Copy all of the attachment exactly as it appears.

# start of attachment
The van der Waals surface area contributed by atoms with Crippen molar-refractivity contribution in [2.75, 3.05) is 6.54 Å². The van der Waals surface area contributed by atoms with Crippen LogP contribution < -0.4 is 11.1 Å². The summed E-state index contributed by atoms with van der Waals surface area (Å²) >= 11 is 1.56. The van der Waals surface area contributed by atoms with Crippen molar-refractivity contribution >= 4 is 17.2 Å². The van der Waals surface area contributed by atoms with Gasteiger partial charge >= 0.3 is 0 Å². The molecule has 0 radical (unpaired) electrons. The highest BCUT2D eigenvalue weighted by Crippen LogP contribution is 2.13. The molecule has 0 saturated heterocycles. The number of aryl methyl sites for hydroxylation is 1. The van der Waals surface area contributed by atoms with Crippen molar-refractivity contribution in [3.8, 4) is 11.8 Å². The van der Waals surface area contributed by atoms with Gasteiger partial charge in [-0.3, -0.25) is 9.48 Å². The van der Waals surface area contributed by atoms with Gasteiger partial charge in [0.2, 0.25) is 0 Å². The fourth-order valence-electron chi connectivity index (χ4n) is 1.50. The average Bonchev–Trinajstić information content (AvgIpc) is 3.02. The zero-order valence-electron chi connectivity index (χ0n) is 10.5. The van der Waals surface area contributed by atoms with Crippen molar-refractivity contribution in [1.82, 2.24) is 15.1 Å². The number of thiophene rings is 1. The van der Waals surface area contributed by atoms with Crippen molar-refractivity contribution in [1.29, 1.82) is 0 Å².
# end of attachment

The van der Waals surface area contributed by atoms with Crippen molar-refractivity contribution in [2.75, 3.05) is 6.54 Å². The van der Waals surface area contributed by atoms with Crippen LogP contribution < -0.4 is 11.1 Å². The summed E-state index contributed by atoms with van der Waals surface area (Å²) >= 11 is 1.56. The van der Waals surface area contributed by atoms with Crippen molar-refractivity contribution >= 4 is 17.2 Å². The van der Waals surface area contributed by atoms with Gasteiger partial charge >= 0.3 is 0 Å². The molecule has 0 radical (unpaired) electrons. The highest BCUT2D eigenvalue weighted by Crippen LogP contribution is 2.13. The molecule has 0 saturated heterocycles. The number of aryl methyl sites for hydroxylation is 1. The van der Waals surface area contributed by atoms with Crippen molar-refractivity contribution in [3.8, 4) is 11.8 Å². The van der Waals surface area contributed by atoms with Gasteiger partial charge in [-0.3, -0.25) is 9.48 Å². The van der Waals surface area contributed by atoms with Gasteiger partial charge in [0.2, 0.25) is 0 Å². The fourth-order valence-electron chi connectivity index (χ4n) is 1.50. The average Bonchev–Trinajstić information content (AvgIpc) is 3.02. The zero-order valence-electron chi connectivity index (χ0n) is 10.5. The van der Waals surface area contributed by atoms with Crippen molar-refractivity contribution in [1.82, 2.24) is 15.1 Å². The number of thiophene rings is 1. The van der Waals surface area contributed by atoms with Crippen molar-refractivity contribution in [1.29, 1.82) is 0 Å².